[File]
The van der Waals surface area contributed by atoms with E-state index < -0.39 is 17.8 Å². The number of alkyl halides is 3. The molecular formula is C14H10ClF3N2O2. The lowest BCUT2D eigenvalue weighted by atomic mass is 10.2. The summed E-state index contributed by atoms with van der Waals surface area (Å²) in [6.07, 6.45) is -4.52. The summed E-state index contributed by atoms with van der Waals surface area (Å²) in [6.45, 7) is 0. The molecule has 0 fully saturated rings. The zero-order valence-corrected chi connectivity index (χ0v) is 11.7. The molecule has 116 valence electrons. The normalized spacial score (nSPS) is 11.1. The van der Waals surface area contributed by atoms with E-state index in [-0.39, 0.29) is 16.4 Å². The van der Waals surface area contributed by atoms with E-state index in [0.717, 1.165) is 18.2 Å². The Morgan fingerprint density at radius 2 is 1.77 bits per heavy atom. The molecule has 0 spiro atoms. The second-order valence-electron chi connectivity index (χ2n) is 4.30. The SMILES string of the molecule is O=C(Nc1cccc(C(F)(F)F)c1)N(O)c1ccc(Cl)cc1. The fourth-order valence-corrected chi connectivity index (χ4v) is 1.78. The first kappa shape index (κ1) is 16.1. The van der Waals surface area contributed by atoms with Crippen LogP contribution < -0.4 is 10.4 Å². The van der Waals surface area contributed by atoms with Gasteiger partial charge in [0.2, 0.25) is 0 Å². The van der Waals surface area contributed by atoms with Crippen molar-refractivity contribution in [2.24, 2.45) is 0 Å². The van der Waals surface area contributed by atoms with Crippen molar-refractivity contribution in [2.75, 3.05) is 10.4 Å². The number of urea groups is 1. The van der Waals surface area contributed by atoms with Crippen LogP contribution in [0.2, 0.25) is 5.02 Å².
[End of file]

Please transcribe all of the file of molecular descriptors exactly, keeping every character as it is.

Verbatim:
The van der Waals surface area contributed by atoms with E-state index < -0.39 is 17.8 Å². The number of alkyl halides is 3. The molecular formula is C14H10ClF3N2O2. The lowest BCUT2D eigenvalue weighted by atomic mass is 10.2. The summed E-state index contributed by atoms with van der Waals surface area (Å²) in [6.07, 6.45) is -4.52. The summed E-state index contributed by atoms with van der Waals surface area (Å²) in [6.45, 7) is 0. The molecule has 0 fully saturated rings. The zero-order valence-corrected chi connectivity index (χ0v) is 11.7. The molecule has 116 valence electrons. The normalized spacial score (nSPS) is 11.1. The van der Waals surface area contributed by atoms with E-state index in [-0.39, 0.29) is 16.4 Å². The van der Waals surface area contributed by atoms with E-state index in [0.717, 1.165) is 18.2 Å². The Morgan fingerprint density at radius 2 is 1.77 bits per heavy atom. The molecule has 0 spiro atoms. The second-order valence-electron chi connectivity index (χ2n) is 4.30. The SMILES string of the molecule is O=C(Nc1cccc(C(F)(F)F)c1)N(O)c1ccc(Cl)cc1. The fourth-order valence-corrected chi connectivity index (χ4v) is 1.78. The first kappa shape index (κ1) is 16.1. The van der Waals surface area contributed by atoms with Crippen LogP contribution < -0.4 is 10.4 Å². The van der Waals surface area contributed by atoms with Gasteiger partial charge in [0.2, 0.25) is 0 Å². The van der Waals surface area contributed by atoms with Crippen molar-refractivity contribution in [2.24, 2.45) is 0 Å². The van der Waals surface area contributed by atoms with Crippen molar-refractivity contribution in [2.75, 3.05) is 10.4 Å². The number of urea groups is 1. The van der Waals surface area contributed by atoms with Crippen LogP contribution in [0.2, 0.25) is 5.02 Å².